‘ASYM­MET­RIC THREATS’

The Washington Times Weekly - - Geopolitics -

Army Gen. James D. Thur­man, com­man­der of U.S. mil­i­tary forces in Korea, out­lined what he said is a con­tin­u­ing threat to North­east Asia and the world from North Korea’s mil­i­tary, mis­siles and weapons of mass de­struc­tion.

“I think what you see with the North Korean threat to­day, what causes me the big­gest con­cern, are the de­vel­op­ment of asym­met­ric threats,” he said.

Those threats in­clude mis­siles, long-range ar­tillery, spe­cial op­er­a­tions forces, chem­i­cal and bi­o­log­i­cal weapons, cy­ber­war­fare ca­pa­bil­i­ties and 1.1 mil­lion troops — 73 per­cent of whom are de­ployed near the bor­der with South Korea.

The four-star gen­eral, who is re­tir­ing af­ter nearly 40 years in the mil­i­tary, also was asked about North Korea’s new road-mo­bile in­ter­con­ti­nen­tal bal­lis­tic mis­sile, dubbed the KN-08. He said it poses a se­ri­ous threat be­cause of the dif­fi­culty of track­ing and tar­get­ing the hard-to-find sys­tems.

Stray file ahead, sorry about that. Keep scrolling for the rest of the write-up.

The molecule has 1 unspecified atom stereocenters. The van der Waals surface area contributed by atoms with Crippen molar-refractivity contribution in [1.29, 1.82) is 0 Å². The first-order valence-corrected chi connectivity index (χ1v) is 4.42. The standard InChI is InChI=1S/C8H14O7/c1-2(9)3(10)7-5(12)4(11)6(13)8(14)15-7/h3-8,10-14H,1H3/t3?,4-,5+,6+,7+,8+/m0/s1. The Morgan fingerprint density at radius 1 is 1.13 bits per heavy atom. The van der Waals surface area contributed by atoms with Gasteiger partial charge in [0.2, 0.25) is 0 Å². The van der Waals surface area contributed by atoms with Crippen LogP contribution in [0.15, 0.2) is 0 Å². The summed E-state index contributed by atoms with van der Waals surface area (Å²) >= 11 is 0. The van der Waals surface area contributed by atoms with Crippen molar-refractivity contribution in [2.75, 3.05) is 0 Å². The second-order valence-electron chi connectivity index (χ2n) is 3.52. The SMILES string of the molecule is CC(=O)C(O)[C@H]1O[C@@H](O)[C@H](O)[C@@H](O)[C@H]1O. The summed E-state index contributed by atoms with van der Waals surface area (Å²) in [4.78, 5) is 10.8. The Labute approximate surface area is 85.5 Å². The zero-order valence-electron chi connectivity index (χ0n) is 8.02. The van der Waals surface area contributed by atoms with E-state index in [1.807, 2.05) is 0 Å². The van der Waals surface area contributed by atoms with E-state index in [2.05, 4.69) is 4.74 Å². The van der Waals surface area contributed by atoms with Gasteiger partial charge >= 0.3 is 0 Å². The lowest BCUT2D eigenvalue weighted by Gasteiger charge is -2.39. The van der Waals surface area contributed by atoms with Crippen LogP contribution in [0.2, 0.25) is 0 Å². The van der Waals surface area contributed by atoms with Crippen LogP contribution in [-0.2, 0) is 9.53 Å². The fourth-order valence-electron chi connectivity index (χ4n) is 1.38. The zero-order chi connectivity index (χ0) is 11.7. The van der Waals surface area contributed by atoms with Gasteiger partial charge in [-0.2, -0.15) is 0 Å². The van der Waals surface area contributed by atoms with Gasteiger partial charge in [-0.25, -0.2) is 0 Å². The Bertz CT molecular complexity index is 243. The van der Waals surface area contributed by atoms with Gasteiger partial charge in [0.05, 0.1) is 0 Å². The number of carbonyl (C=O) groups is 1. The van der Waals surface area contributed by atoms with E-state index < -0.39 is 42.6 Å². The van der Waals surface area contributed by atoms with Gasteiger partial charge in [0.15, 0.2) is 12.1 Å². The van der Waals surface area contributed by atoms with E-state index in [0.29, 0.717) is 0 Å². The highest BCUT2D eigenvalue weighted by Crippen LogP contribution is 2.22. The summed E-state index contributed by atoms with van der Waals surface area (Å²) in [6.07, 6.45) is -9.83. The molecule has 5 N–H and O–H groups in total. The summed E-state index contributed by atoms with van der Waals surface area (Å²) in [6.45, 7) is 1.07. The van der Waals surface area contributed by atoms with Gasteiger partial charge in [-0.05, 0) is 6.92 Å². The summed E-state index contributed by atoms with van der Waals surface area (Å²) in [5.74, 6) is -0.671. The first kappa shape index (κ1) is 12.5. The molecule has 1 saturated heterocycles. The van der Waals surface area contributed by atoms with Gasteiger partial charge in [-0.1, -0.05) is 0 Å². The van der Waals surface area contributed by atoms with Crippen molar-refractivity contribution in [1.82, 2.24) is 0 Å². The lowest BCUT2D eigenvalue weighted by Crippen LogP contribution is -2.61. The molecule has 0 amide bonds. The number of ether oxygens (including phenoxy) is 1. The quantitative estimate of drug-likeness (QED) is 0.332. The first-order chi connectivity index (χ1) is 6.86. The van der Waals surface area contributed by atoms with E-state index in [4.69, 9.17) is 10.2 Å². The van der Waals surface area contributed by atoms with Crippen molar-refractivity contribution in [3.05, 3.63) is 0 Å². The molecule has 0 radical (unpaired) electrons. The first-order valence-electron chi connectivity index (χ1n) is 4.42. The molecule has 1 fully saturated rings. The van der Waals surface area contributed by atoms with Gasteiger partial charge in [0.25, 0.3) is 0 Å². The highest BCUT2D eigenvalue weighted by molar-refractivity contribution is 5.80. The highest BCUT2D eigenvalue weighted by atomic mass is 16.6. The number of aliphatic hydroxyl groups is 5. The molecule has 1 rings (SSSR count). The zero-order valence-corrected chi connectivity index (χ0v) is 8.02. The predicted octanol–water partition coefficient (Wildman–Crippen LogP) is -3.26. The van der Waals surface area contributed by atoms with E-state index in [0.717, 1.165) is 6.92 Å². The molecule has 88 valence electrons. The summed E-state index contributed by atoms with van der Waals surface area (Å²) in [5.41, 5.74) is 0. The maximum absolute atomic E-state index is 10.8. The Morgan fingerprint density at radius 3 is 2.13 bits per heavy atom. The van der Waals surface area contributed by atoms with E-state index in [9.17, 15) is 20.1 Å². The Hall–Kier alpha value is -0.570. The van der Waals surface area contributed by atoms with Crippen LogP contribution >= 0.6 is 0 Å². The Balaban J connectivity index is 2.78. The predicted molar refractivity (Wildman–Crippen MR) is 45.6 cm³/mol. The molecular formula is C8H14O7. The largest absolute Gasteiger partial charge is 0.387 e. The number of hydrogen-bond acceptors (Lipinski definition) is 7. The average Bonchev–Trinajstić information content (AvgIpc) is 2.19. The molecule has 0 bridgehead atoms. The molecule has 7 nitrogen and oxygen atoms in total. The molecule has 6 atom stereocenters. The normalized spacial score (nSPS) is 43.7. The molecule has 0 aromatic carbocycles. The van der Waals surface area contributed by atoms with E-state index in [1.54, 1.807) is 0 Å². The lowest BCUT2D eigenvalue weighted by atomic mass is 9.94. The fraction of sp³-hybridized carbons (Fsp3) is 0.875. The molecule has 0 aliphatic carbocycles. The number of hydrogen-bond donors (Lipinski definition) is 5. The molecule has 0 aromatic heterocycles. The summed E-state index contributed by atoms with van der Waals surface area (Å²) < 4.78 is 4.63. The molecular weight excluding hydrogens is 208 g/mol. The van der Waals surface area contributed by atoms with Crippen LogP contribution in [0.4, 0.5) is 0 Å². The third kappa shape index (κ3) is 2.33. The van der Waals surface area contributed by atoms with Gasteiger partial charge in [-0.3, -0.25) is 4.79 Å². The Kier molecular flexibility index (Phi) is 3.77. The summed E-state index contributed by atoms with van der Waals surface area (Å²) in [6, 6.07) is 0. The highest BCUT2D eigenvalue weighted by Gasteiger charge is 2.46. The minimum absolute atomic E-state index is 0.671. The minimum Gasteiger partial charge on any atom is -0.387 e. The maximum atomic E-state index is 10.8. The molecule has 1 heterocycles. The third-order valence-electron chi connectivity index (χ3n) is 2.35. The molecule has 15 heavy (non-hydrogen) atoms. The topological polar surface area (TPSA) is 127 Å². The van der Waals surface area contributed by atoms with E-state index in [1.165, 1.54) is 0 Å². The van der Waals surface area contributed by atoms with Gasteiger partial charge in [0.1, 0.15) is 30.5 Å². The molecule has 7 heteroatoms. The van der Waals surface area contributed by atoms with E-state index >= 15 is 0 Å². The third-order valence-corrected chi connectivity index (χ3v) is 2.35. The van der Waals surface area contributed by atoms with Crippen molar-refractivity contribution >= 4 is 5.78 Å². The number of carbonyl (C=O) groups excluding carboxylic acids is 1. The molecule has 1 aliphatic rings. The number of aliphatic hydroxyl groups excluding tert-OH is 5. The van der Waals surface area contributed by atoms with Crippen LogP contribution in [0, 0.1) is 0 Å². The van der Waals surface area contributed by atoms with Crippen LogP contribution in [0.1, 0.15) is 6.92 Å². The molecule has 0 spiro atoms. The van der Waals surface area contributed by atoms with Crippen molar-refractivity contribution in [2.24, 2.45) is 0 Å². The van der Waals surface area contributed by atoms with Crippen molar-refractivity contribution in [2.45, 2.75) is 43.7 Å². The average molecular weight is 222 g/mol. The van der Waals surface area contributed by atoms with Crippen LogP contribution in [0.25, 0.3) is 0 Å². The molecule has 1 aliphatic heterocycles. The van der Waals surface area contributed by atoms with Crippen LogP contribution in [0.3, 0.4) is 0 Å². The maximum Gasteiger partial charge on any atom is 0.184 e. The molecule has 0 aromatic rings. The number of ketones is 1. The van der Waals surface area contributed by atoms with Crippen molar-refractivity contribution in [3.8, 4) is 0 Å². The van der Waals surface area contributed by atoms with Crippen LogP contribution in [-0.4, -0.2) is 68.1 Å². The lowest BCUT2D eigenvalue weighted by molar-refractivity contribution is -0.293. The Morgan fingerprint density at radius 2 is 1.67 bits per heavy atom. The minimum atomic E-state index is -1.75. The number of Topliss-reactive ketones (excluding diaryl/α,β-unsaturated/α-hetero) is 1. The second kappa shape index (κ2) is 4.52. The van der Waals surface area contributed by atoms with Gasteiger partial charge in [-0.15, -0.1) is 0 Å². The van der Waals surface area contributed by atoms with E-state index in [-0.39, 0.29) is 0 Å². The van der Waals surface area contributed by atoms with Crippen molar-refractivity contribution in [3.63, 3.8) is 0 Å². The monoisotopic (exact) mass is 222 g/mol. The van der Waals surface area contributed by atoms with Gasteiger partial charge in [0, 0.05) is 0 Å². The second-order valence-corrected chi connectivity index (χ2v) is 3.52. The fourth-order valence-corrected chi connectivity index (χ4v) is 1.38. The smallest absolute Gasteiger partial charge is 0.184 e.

“That is a sys­tem that’s in their port­fo­lio that we re­main con­cerned about,” Gen. Thur­man said.

“We’ve ob­served it dur­ing two mil­i­tary pa­rades in Py­ongyang. It’s dif­fi­cult to as­sess the full op­er­a­tional ca­pa­bil­ity of that sys­tem. Of con­cern to us, ob­vi­ously, is the rogue mo­bile ca­pa­bil­ity and our abil­ity to de­tect that.”

The new mis­sile, de­ployed on a Chi­nese-made trans­porter-erec­tor launcher, shows North Korea’s drive to build long-range mis­siles.

“They’ve openly stated that they’re de­vel­op­ing the ca­pa­bil­ity to strike the con­ti­nen­tal United States, and we take that very se­ri­ous,” Gen. Thur­man said.

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